Communicating the changes has to be managed so that the expectations can be
set. I do believe that a champion to steward the effort through to resolution
is absolutely imperative because this is going to be a very complex issue. We
have a lot of moving parts and a lot of things that need to change in order for
us to be very effective in this.
Additional questions on claim edits that were in your packet of questions
were the fact that the insurers require the different codes and information and
what the role of the CCI edits is. My suggestion here is to combine the two
issues, and perhaps the solution is to find the delta between what the CCI
edits are and what other payers are doing. That could be sort of a step that we
take in our sessions.
Also address those front-end edits separate from the internal edits. Let’s
take it one step at a time. Let’s get the things that we can be very successful
at, learn how to interact with each other and decide what things work and what
things do not.
Another question was that the physicians are “oversending”
information because the requests are nebulous. This speaks to the attachment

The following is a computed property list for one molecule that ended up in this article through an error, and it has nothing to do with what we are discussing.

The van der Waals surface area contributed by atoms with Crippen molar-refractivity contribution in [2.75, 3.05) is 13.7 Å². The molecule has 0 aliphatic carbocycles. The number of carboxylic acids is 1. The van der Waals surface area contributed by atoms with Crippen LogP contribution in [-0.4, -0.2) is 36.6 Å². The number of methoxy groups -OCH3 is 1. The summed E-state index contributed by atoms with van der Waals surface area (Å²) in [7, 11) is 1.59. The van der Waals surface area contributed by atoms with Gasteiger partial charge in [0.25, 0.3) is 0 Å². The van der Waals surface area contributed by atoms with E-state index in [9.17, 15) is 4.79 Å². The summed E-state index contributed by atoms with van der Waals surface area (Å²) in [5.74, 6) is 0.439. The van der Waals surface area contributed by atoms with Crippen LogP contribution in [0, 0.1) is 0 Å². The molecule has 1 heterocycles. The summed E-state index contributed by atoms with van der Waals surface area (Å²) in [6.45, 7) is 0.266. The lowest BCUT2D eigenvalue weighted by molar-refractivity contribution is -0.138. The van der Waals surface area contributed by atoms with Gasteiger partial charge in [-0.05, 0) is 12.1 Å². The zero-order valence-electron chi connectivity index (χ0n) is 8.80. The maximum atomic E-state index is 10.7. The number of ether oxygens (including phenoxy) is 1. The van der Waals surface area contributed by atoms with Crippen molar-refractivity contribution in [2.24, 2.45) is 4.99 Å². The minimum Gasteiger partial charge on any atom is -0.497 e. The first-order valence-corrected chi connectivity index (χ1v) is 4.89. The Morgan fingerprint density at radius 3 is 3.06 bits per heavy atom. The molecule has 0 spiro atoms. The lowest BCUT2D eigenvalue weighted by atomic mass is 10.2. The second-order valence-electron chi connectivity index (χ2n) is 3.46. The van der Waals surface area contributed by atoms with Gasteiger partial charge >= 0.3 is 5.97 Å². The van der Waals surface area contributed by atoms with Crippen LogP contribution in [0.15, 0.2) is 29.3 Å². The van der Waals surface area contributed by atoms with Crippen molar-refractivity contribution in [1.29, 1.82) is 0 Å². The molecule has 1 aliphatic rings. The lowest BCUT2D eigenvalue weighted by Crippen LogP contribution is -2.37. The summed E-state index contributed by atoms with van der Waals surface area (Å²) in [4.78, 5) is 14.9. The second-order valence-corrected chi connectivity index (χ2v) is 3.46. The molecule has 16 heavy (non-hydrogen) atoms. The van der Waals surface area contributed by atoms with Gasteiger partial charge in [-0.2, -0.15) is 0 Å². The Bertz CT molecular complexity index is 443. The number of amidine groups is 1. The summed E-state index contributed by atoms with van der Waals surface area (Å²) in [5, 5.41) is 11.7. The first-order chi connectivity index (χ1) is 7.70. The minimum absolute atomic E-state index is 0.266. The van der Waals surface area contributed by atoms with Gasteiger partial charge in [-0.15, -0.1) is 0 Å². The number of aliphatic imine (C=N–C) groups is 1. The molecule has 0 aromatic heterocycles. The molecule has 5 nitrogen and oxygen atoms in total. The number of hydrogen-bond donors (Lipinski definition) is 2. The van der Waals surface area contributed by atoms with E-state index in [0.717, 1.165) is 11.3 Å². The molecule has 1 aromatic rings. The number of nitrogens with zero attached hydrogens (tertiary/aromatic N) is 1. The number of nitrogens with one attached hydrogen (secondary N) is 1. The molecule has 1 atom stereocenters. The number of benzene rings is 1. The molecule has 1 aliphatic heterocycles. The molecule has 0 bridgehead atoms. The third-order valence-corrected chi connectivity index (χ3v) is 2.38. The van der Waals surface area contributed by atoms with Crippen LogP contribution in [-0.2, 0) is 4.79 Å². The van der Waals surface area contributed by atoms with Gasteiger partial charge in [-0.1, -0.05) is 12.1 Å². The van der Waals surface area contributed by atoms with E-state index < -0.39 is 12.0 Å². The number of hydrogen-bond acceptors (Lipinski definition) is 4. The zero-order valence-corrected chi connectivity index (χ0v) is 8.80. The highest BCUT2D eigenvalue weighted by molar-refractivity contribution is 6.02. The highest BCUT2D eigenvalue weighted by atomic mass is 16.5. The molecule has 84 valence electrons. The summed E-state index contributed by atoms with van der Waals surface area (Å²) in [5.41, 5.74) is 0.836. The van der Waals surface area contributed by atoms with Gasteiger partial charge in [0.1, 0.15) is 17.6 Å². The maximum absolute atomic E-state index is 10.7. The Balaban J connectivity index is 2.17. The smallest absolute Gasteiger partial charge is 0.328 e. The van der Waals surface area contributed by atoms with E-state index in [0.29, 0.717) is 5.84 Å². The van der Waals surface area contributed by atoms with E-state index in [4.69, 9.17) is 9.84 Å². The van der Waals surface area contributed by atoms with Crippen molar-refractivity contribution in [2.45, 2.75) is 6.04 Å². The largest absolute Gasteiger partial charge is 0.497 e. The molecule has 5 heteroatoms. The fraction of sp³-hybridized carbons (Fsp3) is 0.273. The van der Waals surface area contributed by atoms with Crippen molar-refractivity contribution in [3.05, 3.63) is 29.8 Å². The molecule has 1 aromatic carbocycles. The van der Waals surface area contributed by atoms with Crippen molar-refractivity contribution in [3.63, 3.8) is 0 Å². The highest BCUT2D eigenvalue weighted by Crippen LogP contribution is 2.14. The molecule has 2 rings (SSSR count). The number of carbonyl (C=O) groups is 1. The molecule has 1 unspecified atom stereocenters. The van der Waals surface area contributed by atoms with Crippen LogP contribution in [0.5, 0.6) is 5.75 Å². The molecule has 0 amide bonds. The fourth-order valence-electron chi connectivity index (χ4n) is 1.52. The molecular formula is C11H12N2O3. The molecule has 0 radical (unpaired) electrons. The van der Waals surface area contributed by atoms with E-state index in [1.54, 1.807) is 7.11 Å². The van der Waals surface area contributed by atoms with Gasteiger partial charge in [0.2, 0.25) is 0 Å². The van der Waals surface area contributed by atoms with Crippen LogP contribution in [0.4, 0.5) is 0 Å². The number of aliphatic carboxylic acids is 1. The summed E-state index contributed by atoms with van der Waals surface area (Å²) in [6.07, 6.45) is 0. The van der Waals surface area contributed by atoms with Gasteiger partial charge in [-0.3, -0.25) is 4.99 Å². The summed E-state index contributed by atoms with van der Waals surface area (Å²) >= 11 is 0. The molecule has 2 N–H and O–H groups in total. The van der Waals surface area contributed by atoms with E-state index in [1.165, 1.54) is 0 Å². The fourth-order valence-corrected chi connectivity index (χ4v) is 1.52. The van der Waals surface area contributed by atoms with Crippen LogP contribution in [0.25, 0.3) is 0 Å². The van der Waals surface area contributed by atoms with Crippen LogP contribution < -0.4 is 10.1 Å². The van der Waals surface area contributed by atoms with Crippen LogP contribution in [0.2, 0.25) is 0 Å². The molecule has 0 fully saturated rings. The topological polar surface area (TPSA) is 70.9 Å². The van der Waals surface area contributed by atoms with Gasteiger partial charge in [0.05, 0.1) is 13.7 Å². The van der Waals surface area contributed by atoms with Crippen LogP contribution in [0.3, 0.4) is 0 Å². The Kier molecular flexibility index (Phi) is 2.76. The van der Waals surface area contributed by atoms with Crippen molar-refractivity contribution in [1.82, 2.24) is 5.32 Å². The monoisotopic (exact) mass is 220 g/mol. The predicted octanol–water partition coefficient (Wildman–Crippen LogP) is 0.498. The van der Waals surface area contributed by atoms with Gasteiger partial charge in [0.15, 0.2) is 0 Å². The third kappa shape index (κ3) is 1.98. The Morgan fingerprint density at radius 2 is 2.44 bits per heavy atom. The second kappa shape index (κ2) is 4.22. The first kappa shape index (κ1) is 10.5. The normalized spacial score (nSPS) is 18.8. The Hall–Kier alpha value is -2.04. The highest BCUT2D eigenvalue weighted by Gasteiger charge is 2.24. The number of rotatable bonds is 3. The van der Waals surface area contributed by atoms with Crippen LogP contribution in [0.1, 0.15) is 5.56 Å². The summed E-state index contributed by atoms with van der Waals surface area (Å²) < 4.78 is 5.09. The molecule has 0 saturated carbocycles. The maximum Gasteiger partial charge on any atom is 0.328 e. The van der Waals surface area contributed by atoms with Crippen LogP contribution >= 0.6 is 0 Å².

session from yesterday, but I wanted to address it. My opinion on this is that
we should have a mechanism for the payer to ask for the specific information
they’re looking for and for the provider to respond with just that information.
Again, that includes the PMS systems. The PMS systems cannot just have one
button that goes send the entire medical record. It has to be very particular
to that piece of data for the PMS systems to program so that they can send that
I did address the timeliness. I did some research on this and found very
little interest in this item, so I will move along.
A couple of different things that I wanted to bring up to the group are that
the EDI life cycle, many say it starts with eligibility. I would disagree. What
we found is that enrollment of the member into the plan has become a